The Light at the End of the Tunnel

There was an old lady called Wright
who could travel much faster than light.
She departed one day
in a relative way
and returned on the previous night.

I admit, that had nothing at all to do with the topic of this post. But it is sort of about light. And apparently it was Einstein’s favourite limerick. So it’s appropriate by default.

I read a rather fascinating article the other day on earthquake lights. What’s that, you ask? Exactly what it sounds like. I’ve heard of some weird earthquake science, but this is probably the most bizarre phenomenon I’ve encountered so far. Earthquake lights (EQL) are glows that appear in the sky before, after, or during earthquakes. Though they’ve been documented as far back as ancient Greece, it wasn’t until the mid-1960s that they were caught on camera and conclusively accepted into the realm of science. The colour, range, and duration of documented lights ranges widely, although they have commonly been reported as white or blue.

b4548d435e1bPhotograph of the glow from Nagano, Japan (mid-1960s) (Photo: Earthquake Engineering Research Center, University of California, Berkeley)

Until recently, these phenomena have remained something of a scientific enigma. A new study, however, has finally proposed a plausible explanation for how these glows are produced. In the study, the authors looked at 65 documented events to try to determine a common denominator. What they found is that the majority of events were associated with earthquakes that occurred at faults or rift zones. Imagine two large slabs of rocky crust moving in opposite directions. Where they meet and slide against each other, pressure builds up and is released through earthquakes.

San_Andreas_Fault_Aerial_ViewAn aerial view of the San Andreas Fault

Faults are essentially large vertical or inclined ‘cracks’, often extending kilometers below the surface. These cracks can serve as conduits for charges to travel upwards from stress zones to the surface, where they interact with the atmosphere. As rocks deep below the surface are squeezed against each other, they are not only bent and fractured, but chemical bonds within them are broken on a molecular level. In the proper conditions, this can create ‘holes’ of electrical charge that travel upwards through the fault to the surface. In effect, the glow can be thought of as a weak form of lightning that comes not from the clouds but from beneath the ground.

This footage was recorded before the 2008 Sichuan, China earthquake and has since been verified as an EQL phenomenon

Be warned: you may have just sustained a lethal dose of mostly harmless science

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Cover photo courtesy of Jesusisland, Flickr Creative Commons. Other images from Wikimedia Commons.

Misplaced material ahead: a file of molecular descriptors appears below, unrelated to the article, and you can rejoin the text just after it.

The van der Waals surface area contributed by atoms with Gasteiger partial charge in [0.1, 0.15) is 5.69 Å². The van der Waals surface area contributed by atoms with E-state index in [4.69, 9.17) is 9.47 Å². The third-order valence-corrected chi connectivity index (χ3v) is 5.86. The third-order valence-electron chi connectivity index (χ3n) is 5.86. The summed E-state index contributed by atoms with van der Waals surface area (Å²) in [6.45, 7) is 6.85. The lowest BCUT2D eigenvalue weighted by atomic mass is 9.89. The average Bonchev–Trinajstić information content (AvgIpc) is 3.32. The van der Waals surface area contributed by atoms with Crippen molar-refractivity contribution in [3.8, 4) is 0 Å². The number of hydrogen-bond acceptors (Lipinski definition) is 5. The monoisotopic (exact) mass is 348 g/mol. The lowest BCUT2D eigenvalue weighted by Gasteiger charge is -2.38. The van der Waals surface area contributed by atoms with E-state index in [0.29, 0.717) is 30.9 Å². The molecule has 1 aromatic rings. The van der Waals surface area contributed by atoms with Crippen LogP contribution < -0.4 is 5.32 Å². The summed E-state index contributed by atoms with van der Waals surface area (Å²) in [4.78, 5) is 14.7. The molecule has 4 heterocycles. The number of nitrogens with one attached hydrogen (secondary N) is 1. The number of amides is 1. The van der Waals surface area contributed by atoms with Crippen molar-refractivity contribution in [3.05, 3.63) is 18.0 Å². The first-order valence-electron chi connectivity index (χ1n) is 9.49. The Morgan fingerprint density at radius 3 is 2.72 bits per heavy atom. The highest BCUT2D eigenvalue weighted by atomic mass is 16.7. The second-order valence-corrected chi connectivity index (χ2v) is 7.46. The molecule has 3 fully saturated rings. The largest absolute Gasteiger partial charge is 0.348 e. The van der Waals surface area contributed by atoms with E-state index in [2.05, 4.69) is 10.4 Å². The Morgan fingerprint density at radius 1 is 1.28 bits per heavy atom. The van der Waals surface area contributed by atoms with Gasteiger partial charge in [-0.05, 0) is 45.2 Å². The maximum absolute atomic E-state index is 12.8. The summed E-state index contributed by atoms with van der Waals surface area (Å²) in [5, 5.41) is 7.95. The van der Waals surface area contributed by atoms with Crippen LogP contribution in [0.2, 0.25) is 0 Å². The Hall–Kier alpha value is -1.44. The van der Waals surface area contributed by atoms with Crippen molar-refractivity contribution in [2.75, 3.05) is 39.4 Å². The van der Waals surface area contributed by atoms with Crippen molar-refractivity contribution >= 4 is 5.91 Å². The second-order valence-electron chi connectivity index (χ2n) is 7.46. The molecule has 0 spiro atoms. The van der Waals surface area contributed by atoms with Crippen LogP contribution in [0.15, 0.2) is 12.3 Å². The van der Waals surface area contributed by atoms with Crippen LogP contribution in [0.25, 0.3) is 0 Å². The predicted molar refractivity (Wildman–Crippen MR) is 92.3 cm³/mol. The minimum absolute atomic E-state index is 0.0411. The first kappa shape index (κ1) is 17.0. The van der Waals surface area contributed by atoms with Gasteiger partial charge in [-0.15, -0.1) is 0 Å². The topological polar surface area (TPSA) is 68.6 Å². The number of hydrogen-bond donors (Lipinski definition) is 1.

14 responses to “The Light at the End of the Tunnel

  1. I was so excited when I read the other day about earthquake lights. Having lived in San Francisco and experienced the 1989 earthquake, I read everything I could about them. One theory you might write about concerns how animals react before an earthquake. I wanted to see pictures of the lights, but hadn’t found anything satisfying until now – thank you for that wonderful video link!

  2. Interesting phenomenon. I was wondering….do earthquake lights provide any value as early warnings of pending earthquakes or are they too loosely connected with before/during/after quake times?

    • To the best of my knowledge, they are too rare a phenomena to have any reasonable predictive capacity. Even if a glow occurred long enough before an earthquake to allow for evacuation, it wouldn’t tell us anything about where/when/how exactly the earthquake will strike. Pam’s comment above re: animals as indicators might be an interesting avenue to look into.


    Natarajan VENKATANATHAN* and Vladimir NATYAGANOV**

    * (Corresponding author) Faculty of Physics, SASTRA University, Thirumalaisamudram, Thanjavur – 613 401,
    India. Tel. +919444807900;
    ** Faculty of Mechanics and Mathematics, Moscow M.V. Lomonosov State University, Moscow, Russia.

    ABSTRACT: Outgoing Long wave Radiation (OLR) measurement, a satellite-based measurement can be used as an
    effective tool to identify the earthquake preparation zones. Atmospheric and surface phenomena like anomalous
    Outgoing Longwave Radiation (OLR) normally appear 5 to 30 days before the occurrence of moderate and big
    earthquakes. In this paper we present our preliminary analysis of a recent Peru earthquake that occurred on September
    25, 2013 with the magnitude of 7.0.

  4. Pingback: Lights in the Sky | Mostly Harmless·

  5. I am curious to find out what blog platform you have been working with?
    I’m experiencing some minor security problems with my
    latest site and I would like to find something more safe.

    Do you have any recommendations?

    • I’m using the Oxygen theme on the platform. Some glitches here and there, but haven’t had any security problems. WordPress is fairly easy to learn too. Hope that helps.

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